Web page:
9. Caution with Facts. Much of what we “know” simply isn’t so, or is a mixture of fact, opinion, impression, surmise and imperfect recollection. It may not make too much difference in everyday conversation, but in a serious discussion, or if you’re making an important decision, it pays to try to sort out what is really (provable, documented) fact and what is not.

10. Education. When you receive formal instruction (from schools, colleges and graduate and professional schools), try to learn not just what will be necessary for “the test,” but what you want to carry with you and remember (in much abbreviated form) in five years, or ten or twenty-five or more. Informal education is all around you, in books, newspapers, radio and television, the Internet, friends and neighbors, colleagues and mentors at work. The process is constant and the trick is to identify what’s worth learning and remembering. (There is no job, however boring, from which you cannot learn something.)

11. Writing. We all write, and are instructed in writing, in school, but there is always great room for improvement that can come only from continued practice. In many lines of work the ability to write clearly is essential. But for everyone, it is an important form of communication outside the workplace. Moreover, making yourself write well, or as well as you can, will inevitably clarify your thinking.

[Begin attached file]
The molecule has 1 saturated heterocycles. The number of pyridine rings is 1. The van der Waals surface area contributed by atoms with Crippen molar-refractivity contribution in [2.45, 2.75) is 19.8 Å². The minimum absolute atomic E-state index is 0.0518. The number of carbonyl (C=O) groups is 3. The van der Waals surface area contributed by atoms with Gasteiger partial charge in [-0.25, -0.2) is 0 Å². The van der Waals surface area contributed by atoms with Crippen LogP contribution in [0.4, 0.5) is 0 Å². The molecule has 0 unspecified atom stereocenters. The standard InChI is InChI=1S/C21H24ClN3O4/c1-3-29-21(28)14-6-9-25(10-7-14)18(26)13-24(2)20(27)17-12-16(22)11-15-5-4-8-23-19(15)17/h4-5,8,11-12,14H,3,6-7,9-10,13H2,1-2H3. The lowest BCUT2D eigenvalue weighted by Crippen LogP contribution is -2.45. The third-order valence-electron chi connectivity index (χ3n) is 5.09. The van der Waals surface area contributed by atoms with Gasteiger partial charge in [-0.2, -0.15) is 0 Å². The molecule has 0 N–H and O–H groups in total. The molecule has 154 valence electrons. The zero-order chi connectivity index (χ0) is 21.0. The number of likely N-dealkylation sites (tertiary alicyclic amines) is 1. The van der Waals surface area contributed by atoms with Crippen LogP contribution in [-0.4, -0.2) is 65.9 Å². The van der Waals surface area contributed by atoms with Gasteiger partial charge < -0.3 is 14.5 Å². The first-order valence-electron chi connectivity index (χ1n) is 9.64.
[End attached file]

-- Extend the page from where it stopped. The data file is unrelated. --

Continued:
12. Music and Art/Mathematics and Science. Whether you have any gift for creating music and art, you should try to learn enough to have some depth of appreciation as early as you can. The longer you wait, the harder it will be. I know. Anyone who is going to succeed in the 21st Century will almost certainly need a far better grasp of mathematics and science than I have ever achieved.

13. Keeping in touch. As you move from school to school, job to job, and area to area, you will continually make new friends, but fall out of touch with others. Work at keeping up your relationships. In business, it’s called networking, but apart from any commercial value, it can be source of personal satisfaction and strength.

14. Superstition. Don’t be superstitious, but why take chances by writing a 13 paragraph memorandum?

Get on the Same Page about Parenting

From their many years of experience raising children, elders in the Legacy Project recommend that parents be as united as possible about their philosophy for child-rearing. It’s the consistency between the two parents that’s important.

Boyd, 76:

Well, I can’t say we didn’t make any mistakes. But I think it’s just important to be consistent. It’s actually difficult to coordinate consistency with your marriage partner sometimes. So I would try to be as consistent as possible between you. And you can be a restraining influence on one another. When she would get really mad at them I would try to be somewhat of a restraining influence, and she would do the same for me.

Reiko, 82